68 per cent of bosses spend more than two days out of a given week reading and responding to emails.
Let that simmer for a moment.
Okay, now that you’ve wrapped your head around that statement taken from research recently completed by Sydney employment law consultancy, Employsure, allow me to wrap you over the head with a few more jarring stats from the report. (You know you love the abuse!)
Emails: help or hindrance?
Of that 68 per cent majority, 72 per cent say that they feel all that email checking and responding interferes with them doing their actual jobs. Nine out of ten managers say they check email from home. Tisk, tisk – what about that work/life balance we hear so much about these days?
Edward Mallett, managing director of Employsure states “Emails are supposed to help but they deter people from getting their job done. Turn off the email, pick up the phone or even better meet someone face to face, this in my opinion, is much better communication. It is much easier to pick up a phone and make a request then to send a string of emails back and forth until the original message gets diluted.”
“The simple act of getting up from behind a desk and speaking directly to staff can be a very effective and efficient form of management. People are less used to getting praise directly from their bosses, and regular interaction can only be a good thing. Be careful though, try to keep a record of these communications to avoid deadlines being missed and coming back to haunt you at a later date.”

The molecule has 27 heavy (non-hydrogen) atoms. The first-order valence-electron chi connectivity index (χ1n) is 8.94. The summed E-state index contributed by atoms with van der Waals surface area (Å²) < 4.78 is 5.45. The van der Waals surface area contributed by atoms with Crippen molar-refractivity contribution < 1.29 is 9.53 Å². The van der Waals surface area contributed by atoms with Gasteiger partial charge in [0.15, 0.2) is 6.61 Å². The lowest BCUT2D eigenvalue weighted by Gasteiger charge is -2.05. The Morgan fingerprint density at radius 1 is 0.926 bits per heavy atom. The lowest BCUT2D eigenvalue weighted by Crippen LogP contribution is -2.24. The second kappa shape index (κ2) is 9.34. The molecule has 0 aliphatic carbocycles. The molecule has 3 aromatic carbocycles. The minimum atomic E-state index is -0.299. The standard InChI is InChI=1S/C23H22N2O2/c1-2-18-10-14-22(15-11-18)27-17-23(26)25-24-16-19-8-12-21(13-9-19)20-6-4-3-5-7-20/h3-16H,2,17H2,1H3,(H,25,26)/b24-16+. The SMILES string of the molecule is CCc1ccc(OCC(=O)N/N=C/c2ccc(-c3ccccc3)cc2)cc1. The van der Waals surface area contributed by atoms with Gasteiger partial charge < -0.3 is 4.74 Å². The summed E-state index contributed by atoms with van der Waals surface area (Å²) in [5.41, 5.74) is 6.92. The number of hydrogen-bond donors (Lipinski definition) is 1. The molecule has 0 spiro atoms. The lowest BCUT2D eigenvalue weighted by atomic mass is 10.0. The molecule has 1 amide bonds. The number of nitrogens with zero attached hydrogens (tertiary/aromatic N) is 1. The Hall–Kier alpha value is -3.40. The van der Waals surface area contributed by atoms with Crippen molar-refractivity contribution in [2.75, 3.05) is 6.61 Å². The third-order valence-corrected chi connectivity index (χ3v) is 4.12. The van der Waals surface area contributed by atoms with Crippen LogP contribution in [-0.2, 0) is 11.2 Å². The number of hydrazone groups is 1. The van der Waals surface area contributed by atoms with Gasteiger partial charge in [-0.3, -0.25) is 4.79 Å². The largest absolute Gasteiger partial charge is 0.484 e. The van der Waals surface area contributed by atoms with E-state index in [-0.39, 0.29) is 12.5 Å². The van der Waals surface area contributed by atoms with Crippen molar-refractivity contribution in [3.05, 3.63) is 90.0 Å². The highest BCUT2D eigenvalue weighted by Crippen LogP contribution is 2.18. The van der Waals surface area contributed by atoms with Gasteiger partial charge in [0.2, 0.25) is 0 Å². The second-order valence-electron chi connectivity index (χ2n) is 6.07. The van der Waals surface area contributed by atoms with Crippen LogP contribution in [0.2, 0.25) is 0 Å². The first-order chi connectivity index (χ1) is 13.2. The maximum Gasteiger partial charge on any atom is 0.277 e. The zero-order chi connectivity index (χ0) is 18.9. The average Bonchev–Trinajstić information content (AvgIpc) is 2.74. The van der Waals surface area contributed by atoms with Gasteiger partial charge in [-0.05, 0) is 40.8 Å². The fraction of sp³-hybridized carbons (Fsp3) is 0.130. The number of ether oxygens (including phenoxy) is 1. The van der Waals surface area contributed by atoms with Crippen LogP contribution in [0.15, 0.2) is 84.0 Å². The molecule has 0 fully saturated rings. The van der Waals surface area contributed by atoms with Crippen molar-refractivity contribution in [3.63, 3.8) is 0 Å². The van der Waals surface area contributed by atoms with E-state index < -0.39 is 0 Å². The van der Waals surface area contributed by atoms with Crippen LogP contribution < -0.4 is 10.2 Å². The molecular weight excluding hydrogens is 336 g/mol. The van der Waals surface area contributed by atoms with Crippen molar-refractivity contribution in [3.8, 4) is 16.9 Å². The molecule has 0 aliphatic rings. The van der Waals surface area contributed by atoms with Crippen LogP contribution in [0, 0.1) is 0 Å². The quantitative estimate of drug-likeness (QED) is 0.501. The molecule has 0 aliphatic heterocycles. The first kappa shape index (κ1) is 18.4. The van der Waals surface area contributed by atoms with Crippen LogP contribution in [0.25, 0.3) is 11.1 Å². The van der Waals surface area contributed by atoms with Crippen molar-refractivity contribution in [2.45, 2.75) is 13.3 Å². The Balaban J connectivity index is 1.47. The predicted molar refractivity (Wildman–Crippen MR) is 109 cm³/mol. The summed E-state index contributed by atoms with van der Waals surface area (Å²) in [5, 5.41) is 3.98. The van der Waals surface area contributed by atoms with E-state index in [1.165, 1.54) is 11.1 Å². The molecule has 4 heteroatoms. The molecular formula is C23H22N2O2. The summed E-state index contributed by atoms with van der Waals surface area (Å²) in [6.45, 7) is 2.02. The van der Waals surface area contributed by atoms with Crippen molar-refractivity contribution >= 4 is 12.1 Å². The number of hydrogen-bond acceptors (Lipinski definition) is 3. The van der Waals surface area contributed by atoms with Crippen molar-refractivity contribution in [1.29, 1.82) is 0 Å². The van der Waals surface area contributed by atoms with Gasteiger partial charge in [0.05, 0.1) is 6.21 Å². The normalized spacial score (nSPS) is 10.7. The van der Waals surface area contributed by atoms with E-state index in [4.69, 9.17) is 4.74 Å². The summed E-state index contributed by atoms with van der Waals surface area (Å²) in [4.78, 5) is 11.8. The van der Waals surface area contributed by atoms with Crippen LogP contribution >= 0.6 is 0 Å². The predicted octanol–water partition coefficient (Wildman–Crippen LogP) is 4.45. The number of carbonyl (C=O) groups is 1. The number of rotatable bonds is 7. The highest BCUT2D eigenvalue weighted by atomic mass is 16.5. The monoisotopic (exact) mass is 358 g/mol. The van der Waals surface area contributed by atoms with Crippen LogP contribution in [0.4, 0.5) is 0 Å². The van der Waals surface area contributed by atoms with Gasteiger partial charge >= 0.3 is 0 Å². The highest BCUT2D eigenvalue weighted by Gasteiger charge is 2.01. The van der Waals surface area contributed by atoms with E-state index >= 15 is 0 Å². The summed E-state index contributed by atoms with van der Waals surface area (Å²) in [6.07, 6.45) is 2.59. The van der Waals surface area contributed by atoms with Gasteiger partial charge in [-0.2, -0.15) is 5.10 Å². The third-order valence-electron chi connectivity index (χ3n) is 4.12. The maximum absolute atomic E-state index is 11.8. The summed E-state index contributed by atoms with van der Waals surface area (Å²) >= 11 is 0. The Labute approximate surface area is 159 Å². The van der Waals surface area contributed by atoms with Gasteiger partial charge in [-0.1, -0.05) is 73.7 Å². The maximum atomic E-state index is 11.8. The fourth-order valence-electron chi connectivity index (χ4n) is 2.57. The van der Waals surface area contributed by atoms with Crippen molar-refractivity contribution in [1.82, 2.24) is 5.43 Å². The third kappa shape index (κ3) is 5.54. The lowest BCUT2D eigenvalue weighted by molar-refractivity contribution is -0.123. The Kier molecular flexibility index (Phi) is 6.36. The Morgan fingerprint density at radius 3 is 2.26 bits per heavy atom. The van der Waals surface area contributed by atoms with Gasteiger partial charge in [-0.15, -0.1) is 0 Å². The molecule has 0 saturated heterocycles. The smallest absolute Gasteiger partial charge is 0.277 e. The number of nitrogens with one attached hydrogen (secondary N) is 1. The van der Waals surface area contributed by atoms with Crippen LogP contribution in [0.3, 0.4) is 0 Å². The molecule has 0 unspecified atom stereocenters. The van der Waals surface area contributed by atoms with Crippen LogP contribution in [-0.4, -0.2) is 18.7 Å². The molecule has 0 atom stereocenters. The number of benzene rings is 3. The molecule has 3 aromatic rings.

What we’ve got here is a failure to communicate
So, Mallett’s assertions lead us to wonder: does the reduction of business dialogue to email lessen the value of importance of what is being said?
Let’s face it, many of us find our emails being ignored more often than we’d like – perhaps even more so than they are actually replied to. Rather than looking at this as a symptom of our being ineffectual with writing, perhaps we can come to think of the overuse of email as cheapening the experience. Email’s a fact of life for everyone, of course, and it’s helpful for allowing us to filter out the truly unimportant.
But, looking at the Employsure data, maybe a good old phone call is in order when the action is needed immediately, or the message needs some verbal connotation. This is food for thought, for sure.
Mallett concludes “Whilst email has greatly improved global interaction for businesses, as a method of internal communication it has reduced the art of good people management and has increased managers’ workloads.”
“Bosses receive multiple emails in the time it takes them to send just one. Naturally this takes time to process, and effectively acts to the detriment of the team.Remember when you are home, put down the Blackberry, switch off from email and spend valuable time with your friends and family, work can wait until tomorrow.”
Got the message?
The survey also found that email readership by bosses was up 4.5-hours per week for 2013, over 11 hours per week for 2012.
Armed with this knowledge, we ask: who’s really planning to reach for the phone more often? We’re not really sure, but we are pretty confident that our assumption that the boss doesn’t do anything but sit around reading emails all day is at least partly true.
We knew it all along.
(Image source: Bigstock)